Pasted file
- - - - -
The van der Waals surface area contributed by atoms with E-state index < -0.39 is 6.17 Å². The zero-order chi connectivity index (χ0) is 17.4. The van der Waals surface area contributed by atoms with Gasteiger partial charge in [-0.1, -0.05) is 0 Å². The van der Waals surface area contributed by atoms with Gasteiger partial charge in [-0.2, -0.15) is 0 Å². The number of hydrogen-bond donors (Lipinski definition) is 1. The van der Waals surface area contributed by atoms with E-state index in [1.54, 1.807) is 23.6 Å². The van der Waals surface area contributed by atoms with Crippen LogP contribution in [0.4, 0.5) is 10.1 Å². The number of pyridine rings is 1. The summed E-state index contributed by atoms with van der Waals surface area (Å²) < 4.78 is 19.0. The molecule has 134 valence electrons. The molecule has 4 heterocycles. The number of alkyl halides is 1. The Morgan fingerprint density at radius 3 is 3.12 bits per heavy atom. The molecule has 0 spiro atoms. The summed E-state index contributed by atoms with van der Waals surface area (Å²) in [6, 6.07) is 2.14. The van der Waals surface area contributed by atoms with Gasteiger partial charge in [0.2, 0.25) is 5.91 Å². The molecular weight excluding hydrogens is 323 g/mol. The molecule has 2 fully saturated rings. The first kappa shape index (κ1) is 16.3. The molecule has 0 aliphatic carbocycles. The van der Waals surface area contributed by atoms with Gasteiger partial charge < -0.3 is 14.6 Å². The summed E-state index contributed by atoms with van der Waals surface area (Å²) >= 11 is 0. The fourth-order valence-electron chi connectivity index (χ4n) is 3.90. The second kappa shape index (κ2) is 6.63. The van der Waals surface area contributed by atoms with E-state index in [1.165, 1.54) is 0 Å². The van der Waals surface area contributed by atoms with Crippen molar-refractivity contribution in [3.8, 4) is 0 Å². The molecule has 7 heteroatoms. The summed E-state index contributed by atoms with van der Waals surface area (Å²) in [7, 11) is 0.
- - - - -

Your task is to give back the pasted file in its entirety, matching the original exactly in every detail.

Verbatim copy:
The van der Waals surface area contributed by atoms with E-state index < -0.39 is 6.17 Å². The zero-order chi connectivity index (χ0) is 17.4. The van der Waals surface area contributed by atoms with Gasteiger partial charge in [-0.1, -0.05) is 0 Å². The van der Waals surface area contributed by atoms with Gasteiger partial charge in [-0.2, -0.15) is 0 Å². The number of hydrogen-bond donors (Lipinski definition) is 1. The van der Waals surface area contributed by atoms with E-state index in [1.54, 1.807) is 23.6 Å². The van der Waals surface area contributed by atoms with Crippen LogP contribution in [0.4, 0.5) is 10.1 Å². The number of pyridine rings is 1. The summed E-state index contributed by atoms with van der Waals surface area (Å²) < 4.78 is 19.0. The molecule has 134 valence electrons. The molecule has 4 heterocycles. The number of alkyl halides is 1. The Morgan fingerprint density at radius 3 is 3.12 bits per heavy atom. The molecule has 0 spiro atoms. The summed E-state index contributed by atoms with van der Waals surface area (Å²) in [6, 6.07) is 2.14. The van der Waals surface area contributed by atoms with Gasteiger partial charge in [0.2, 0.25) is 5.91 Å². The molecular weight excluding hydrogens is 323 g/mol. The molecule has 2 fully saturated rings. The first kappa shape index (κ1) is 16.3. The molecule has 0 aliphatic carbocycles. The van der Waals surface area contributed by atoms with Gasteiger partial charge < -0.3 is 14.6 Å². The summed E-state index contributed by atoms with van der Waals surface area (Å²) >= 11 is 0. The fourth-order valence-electron chi connectivity index (χ4n) is 3.90. The second kappa shape index (κ2) is 6.63. The van der Waals surface area contributed by atoms with E-state index in [1.165, 1.54) is 0 Å². The van der Waals surface area contributed by atoms with Crippen molar-refractivity contribution in [3.8, 4) is 0 Å². The molecule has 7 heteroatoms. The summed E-state index contributed by atoms with van der Waals surface area (Å²) in [7, 11) is 0.